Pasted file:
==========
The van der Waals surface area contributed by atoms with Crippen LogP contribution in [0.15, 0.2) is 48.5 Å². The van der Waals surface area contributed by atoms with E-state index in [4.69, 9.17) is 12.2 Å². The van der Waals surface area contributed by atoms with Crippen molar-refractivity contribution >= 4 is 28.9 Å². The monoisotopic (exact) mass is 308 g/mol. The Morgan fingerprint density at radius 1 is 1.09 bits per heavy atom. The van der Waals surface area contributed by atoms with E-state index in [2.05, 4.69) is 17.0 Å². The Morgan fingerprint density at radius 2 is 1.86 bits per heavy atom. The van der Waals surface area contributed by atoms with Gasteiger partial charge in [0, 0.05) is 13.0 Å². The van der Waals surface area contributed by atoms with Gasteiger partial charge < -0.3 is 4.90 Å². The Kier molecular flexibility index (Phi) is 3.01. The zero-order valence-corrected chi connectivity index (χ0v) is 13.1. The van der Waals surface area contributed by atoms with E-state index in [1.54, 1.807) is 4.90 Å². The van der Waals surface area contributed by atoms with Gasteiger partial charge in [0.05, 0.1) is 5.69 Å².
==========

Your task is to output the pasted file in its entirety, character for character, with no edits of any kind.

The van der Waals surface area contributed by atoms with Crippen LogP contribution in [0.15, 0.2) is 48.5 Å². The van der Waals surface area contributed by atoms with E-state index in [4.69, 9.17) is 12.2 Å². The van der Waals surface area contributed by atoms with Crippen molar-refractivity contribution >= 4 is 28.9 Å². The monoisotopic (exact) mass is 308 g/mol. The Morgan fingerprint density at radius 1 is 1.09 bits per heavy atom. The van der Waals surface area contributed by atoms with E-state index in [2.05, 4.69) is 17.0 Å². The Morgan fingerprint density at radius 2 is 1.86 bits per heavy atom. The van der Waals surface area contributed by atoms with Gasteiger partial charge in [0, 0.05) is 13.0 Å². The van der Waals surface area contributed by atoms with Gasteiger partial charge < -0.3 is 4.90 Å². The Kier molecular flexibility index (Phi) is 3.01. The zero-order valence-corrected chi connectivity index (χ0v) is 13.1. The van der Waals surface area contributed by atoms with E-state index in [1.54, 1.807) is 4.90 Å². The van der Waals surface area contributed by atoms with Gasteiger partial charge in [0.05, 0.1) is 5.69 Å².